The goal of this article is to explain how ranges can be traded. Contrary to the previous post on ranges (click here), which discussed all the important theoretical parts; today’s session is more of a hands-on and practical approach.
A consolidation (which is another name of a range) virtually takes place on all time frames. However, the lower time frames offer a lot less potential space than higher time frames.
For instance, a range on the one-minute chart has top and bottoms levels which are very close to each other, thus creating an extremely tight range environment. Obviously, a daily chart will have more pips between its stop and bottom. When a trader then zooms in to lower time frames, they can usually find good opportunities in riding on several momentum tides up and down.
STEP 1: IDENTIFYING RANGE
The very first step is identifying a range. Although no trader can complete this exercise correctly in all cases, it is vital to setup rules and guidelines that steer the trader in implementing their trading plan. Support and resistance (S&R) is a crucial component of any trading plan that is geared towards ranges. For more information on identifying ranges, please take the time to read these two articles:
A trader who has access to our Double Trend Trap (DTT) trading tools can use the DTT trend indicator to their advantage. This might come as a surprise, isn’t the tool meant for trends?
Yes, although the tool is actually built and designed to recognize and define whether a trend is taking place, the DTT can in a way also be utilized to measure when there is a lack of a trend. When there is no trend in play, there could be a decent probability that a range is taking place. The other scenario is, of course, the fact that a reversal could be taking place.
STEP 2: TRADING THE BOUNCE
The first and earliest method of trading a consolidation is by trading the bounce at support and resistance (S&R). However, that could lead to unnecessary risks as the trader attempts to catch a reversal spot against prevailing momentum. The problem is simple: momentum can drive price further than anyone can imagine and it is not inconceivable to see stop losses having a hard time.
Is there a solution?
Yes! Wait for confirmation. One of the confirmations a trader can use is candlestick and candlestick patterns. The advantage of candlesticks is the fact that they are pure price-action signals and have no lag.
The price is clearly bouncing off of a confluence of support (above image). The support levels were a combination of a -27.2% Fibonacci target and the bottom of a daily and 4-hour chart range. Let us zoom into price to see how it looks.
Obviously, this particular 1-hour candle would usually not have the same impact, if it were not so close to a confluence of major higher time frame support.
Considering the context, this hourly candle is the expected signal which is showing a bounce at support. Or, in other words, this is the trigger that could act as a reversal of the prevailing downside momentum up to that point.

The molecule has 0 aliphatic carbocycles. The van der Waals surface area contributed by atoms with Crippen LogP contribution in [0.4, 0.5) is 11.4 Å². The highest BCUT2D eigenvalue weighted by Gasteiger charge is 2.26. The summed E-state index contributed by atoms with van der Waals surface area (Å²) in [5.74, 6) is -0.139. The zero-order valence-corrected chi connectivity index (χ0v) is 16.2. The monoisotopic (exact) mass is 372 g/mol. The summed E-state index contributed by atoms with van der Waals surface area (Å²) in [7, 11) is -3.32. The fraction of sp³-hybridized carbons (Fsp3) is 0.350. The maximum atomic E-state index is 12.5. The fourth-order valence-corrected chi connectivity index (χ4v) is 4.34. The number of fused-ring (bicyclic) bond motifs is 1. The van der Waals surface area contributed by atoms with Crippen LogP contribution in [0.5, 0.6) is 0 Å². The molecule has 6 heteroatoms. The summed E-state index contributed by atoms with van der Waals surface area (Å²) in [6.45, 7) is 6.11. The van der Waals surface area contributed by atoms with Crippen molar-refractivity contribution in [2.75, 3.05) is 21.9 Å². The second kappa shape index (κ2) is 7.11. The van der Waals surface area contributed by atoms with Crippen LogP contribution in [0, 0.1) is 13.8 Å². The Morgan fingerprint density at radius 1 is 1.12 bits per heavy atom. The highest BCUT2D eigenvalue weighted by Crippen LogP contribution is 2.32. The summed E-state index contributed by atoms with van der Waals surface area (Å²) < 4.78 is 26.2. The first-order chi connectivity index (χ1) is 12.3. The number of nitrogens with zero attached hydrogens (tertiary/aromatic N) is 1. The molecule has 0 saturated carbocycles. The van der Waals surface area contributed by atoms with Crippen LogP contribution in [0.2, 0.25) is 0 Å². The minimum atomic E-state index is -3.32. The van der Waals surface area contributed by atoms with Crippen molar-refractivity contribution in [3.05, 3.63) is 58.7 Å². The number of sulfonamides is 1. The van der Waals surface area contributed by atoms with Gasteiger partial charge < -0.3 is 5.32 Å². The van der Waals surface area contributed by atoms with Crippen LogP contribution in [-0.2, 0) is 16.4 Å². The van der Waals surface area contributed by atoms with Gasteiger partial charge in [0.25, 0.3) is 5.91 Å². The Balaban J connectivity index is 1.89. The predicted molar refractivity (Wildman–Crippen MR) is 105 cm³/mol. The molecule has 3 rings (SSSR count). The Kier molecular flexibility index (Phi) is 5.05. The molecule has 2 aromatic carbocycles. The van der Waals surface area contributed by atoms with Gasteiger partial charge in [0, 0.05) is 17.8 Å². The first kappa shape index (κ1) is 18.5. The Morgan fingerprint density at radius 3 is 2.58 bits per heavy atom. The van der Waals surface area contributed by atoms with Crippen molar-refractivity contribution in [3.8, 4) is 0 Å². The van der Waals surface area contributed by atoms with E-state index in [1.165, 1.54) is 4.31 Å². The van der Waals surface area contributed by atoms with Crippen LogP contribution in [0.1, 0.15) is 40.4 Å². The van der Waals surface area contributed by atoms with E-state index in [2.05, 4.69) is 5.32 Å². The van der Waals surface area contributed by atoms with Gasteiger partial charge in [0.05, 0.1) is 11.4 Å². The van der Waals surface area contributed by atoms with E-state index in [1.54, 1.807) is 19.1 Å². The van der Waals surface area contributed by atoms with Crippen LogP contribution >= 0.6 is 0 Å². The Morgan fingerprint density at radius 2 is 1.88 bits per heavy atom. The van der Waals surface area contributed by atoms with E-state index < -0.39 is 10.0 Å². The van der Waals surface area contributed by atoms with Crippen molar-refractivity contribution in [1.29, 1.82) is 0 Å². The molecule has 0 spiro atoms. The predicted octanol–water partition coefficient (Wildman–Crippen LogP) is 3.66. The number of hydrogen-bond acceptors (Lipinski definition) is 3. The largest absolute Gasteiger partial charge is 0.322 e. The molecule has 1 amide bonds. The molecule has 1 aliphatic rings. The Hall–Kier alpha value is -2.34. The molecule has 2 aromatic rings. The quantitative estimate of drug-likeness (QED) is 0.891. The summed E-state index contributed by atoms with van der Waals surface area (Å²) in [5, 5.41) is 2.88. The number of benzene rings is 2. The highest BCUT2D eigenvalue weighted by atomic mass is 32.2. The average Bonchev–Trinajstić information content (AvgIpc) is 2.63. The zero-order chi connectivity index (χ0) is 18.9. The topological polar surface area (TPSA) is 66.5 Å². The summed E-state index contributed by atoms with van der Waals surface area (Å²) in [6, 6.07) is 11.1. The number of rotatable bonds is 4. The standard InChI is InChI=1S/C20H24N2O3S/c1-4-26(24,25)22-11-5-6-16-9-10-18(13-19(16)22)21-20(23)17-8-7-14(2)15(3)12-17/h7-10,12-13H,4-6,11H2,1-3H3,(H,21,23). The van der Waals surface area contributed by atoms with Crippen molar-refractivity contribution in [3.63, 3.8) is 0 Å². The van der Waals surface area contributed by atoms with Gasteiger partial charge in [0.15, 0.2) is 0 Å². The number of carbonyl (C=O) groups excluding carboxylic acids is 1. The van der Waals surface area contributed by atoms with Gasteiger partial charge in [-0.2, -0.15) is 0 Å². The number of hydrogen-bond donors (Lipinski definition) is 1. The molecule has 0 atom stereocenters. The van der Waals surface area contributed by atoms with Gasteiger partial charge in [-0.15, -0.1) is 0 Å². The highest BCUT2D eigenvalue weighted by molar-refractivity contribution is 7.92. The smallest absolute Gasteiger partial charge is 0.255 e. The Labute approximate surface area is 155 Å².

STEP 3: ENTRY & STOP LOSS
As in most cases, there are multiple entry possibilities for such a setup. One of them could be a simple enter upon candle close of the rejection wick. The other could be a break of the candle high (of the rejection candle). A third option would be to wait for a next candle to close above the candle high (of the rejection candle).
The stop loss is in this case could be placed below or above the rejection candle. In any long trades, the stop loss would be below the candle bottom. In any short trades, the stop loss would be above the candle top.
STEP 4: TRADE MANAGEMENT
The trade management can be handled in various ways. Traders can opt for a hard take profit and/or via a trail stop loss. Considering the fact that the daily chart is showing wide open spaces back to the top, it makes sense to use a trailing stop loss with a hard take profit target at the top of the daily range – just in case price gets there quickly.
1) A tight stop loss trade management would dictate to trail stop loss each candle bottom.
a. In that case a gain of 50 pips was booked (versus 37 pips risk). This is assuming an entry upon the close of the rejection wick with a stop loss below the candle itself.
2) A looser stop loss trade management would dictate to trail stop loss each candle bottom.
a. In that case a gain of 60 pips was booked (versus 37 pips risk). Assuming an entry upon the close of the rejection wick with a stop loss below the candle itself.
Have you ever attempted to trade ranges?
How is your experience with trading candlestick patterns?
Have you ever tried combining them into one trading plan?
As shown above, candlestick patterns become a lot more valuable if they are combined with trading areas of confluence. Let us know your opinion down below!
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Wishing you a good day and Happy Trading too!
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